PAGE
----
SKY: Sarah- Kendra- Yuki. These are the names of three of the people that boarded a plane headed for the starting point of a trek headed for the tallest mountain in the world, Mount Everest. When the plane crashed in Sikapur, a small town just outside of the Kathmandu Valley, it was not just the lives of the surviving family members that changed. The lives of the Nepali people living in this impoverished, remote village also changed forever. The crash site is situated right next to a K-8 school in dire need of new infrastructure and administrative help. The GYG Travel Team visited the site to see the progress made in just the last year since the SKY Memorial Foundation’s establishment in 2011.
There is currently no easy way to get to Sikapur. The pathway we took, while worth it in the end, was long and difficult. After three squished jeep rides on crazy steep mountain pathways, an overnight homestay, and a two hour hike, we finally reached the village. We received a warm welcome and were adorned with prayer shawls, flowers and a tikka, a red mark on the forehead symbolizing a third eye in Hindu culture. We saw the school children in their matching green uniforms wearing the new shoes and backpacks provided for by SKY. With the fundraising efforts of SKY, a stupa was erected at the crash site to commemorate all 14 passengers who lost their lives. Also, a new wing of the school is currently under construction in order to provide a better learning facility for the children.
Visiting the crash site brought up very raw emotions, especially when stepping on fragments from the plane that still surfaced on the hard, red dirt. However, seeing how SKY’s work improved the lives of the entire community, the feelings of pain lessened. One of the main goals of SKY is to encourage young girls to stay in school, despite pressures they may feel from their family for needing to stay at home and tend to chores around the house. Piecewise, SKY hopes to improve the quality of the overall education of the villagers, and also to change the standard of the girl’s education in Nepal.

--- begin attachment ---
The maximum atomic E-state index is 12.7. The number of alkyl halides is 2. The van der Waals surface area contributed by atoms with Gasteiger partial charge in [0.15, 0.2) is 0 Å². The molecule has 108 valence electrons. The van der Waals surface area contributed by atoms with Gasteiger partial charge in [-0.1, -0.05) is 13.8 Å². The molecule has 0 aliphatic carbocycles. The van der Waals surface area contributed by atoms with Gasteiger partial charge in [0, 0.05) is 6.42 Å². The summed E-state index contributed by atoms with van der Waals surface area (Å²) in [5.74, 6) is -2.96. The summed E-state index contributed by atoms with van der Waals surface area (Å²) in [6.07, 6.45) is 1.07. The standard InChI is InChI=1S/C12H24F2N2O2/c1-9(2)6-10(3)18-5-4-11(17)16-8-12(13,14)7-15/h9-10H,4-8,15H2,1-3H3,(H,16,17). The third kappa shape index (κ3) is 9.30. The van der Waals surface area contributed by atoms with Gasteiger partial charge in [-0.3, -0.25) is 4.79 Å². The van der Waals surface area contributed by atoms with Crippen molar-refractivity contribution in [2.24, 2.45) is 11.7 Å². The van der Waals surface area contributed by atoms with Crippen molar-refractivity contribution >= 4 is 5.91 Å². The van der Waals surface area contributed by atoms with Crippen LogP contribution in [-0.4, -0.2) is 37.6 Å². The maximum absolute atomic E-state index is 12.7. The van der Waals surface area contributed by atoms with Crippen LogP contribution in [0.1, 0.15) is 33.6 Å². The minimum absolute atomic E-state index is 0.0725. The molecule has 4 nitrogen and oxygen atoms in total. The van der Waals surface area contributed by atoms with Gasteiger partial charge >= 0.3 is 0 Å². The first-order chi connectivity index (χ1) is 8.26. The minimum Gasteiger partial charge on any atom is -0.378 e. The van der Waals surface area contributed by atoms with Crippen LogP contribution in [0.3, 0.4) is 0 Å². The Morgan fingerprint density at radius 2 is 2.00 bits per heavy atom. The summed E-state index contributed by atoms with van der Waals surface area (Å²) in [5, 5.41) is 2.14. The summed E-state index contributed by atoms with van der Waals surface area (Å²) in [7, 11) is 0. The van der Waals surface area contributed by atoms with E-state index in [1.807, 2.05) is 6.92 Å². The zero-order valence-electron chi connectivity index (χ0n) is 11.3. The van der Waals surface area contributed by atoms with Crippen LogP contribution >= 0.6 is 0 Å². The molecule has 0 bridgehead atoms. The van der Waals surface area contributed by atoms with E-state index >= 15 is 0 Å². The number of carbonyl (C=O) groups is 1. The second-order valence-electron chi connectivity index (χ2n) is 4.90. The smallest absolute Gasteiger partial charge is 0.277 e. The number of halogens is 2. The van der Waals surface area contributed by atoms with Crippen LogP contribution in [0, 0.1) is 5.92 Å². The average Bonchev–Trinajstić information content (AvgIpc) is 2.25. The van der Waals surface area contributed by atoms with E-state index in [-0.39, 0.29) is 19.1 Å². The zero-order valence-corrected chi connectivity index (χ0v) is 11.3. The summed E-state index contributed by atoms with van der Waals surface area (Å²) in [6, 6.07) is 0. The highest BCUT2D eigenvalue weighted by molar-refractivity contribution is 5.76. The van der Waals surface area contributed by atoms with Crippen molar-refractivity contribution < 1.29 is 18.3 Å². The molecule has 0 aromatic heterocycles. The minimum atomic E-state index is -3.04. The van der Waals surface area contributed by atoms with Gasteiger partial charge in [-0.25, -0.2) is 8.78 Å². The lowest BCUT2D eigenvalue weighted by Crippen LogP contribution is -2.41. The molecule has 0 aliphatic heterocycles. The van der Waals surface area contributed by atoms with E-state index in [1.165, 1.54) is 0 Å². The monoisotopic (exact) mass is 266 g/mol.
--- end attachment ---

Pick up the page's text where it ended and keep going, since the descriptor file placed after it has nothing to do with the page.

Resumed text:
During our visit to the site we played with the kids, taught English classes, and cooked and served simple meals of beaten rice and curry to the kids. In the evenings we also spent time with some of the kids around a fire (our only source of light due to energy shortages). We also showed them our pieces of technology such as our DSLR camera, exposing them to the world of digital technology. It is safe to say that we all felt particularly connected to this organization, especially having known Kendra (the younger sister of GYG’s Creative Director, Shane).
While a language barrier exists, as no locals speak fluent English, it is our hope that with the completion of the SKY building and adjacent lodging, volunteers will come here to give their gap. Learning English would create many opportunities for these Nepali villagers. Also, creating more traffic flow through the village would also help the local community. Something else in the works to help reach this goal is building a trekking route from the village through the Kathmandu Valley. The SKY Memorial Foundation has many visions for how to help Sikapur and the surrounding communities in the future, and hopefully prospective gappers will also get excited about the amazing projects that are transforming this village.